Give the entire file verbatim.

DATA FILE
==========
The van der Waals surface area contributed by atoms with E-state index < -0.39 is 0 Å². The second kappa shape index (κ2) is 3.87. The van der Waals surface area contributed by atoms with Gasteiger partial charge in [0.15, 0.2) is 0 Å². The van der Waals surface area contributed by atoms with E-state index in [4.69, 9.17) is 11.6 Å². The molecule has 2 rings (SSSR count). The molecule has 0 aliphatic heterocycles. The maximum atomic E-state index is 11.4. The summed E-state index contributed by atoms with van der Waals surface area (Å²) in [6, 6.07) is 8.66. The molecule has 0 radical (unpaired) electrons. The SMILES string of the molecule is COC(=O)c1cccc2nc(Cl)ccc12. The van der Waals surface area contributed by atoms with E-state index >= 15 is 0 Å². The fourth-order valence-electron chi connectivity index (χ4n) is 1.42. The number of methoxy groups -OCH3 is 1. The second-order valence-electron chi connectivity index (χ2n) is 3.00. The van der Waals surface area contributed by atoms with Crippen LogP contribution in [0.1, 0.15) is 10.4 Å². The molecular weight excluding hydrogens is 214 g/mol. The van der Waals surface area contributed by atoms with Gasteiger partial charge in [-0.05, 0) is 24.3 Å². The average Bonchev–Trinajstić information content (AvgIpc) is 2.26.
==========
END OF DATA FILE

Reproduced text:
The van der Waals surface area contributed by atoms with E-state index < -0.39 is 0 Å². The second kappa shape index (κ2) is 3.87. The van der Waals surface area contributed by atoms with Gasteiger partial charge in [0.15, 0.2) is 0 Å². The van der Waals surface area contributed by atoms with E-state index in [4.69, 9.17) is 11.6 Å². The molecule has 2 rings (SSSR count). The molecule has 0 aliphatic heterocycles. The maximum atomic E-state index is 11.4. The summed E-state index contributed by atoms with van der Waals surface area (Å²) in [6, 6.07) is 8.66. The molecule has 0 radical (unpaired) electrons. The SMILES string of the molecule is COC(=O)c1cccc2nc(Cl)ccc12. The van der Waals surface area contributed by atoms with E-state index >= 15 is 0 Å². The fourth-order valence-electron chi connectivity index (χ4n) is 1.42. The number of methoxy groups -OCH3 is 1. The second-order valence-electron chi connectivity index (χ2n) is 3.00. The van der Waals surface area contributed by atoms with Crippen LogP contribution in [0.1, 0.15) is 10.4 Å². The molecular weight excluding hydrogens is 214 g/mol. The van der Waals surface area contributed by atoms with Gasteiger partial charge in [-0.05, 0) is 24.3 Å². The average Bonchev–Trinajstić information content (AvgIpc) is 2.26.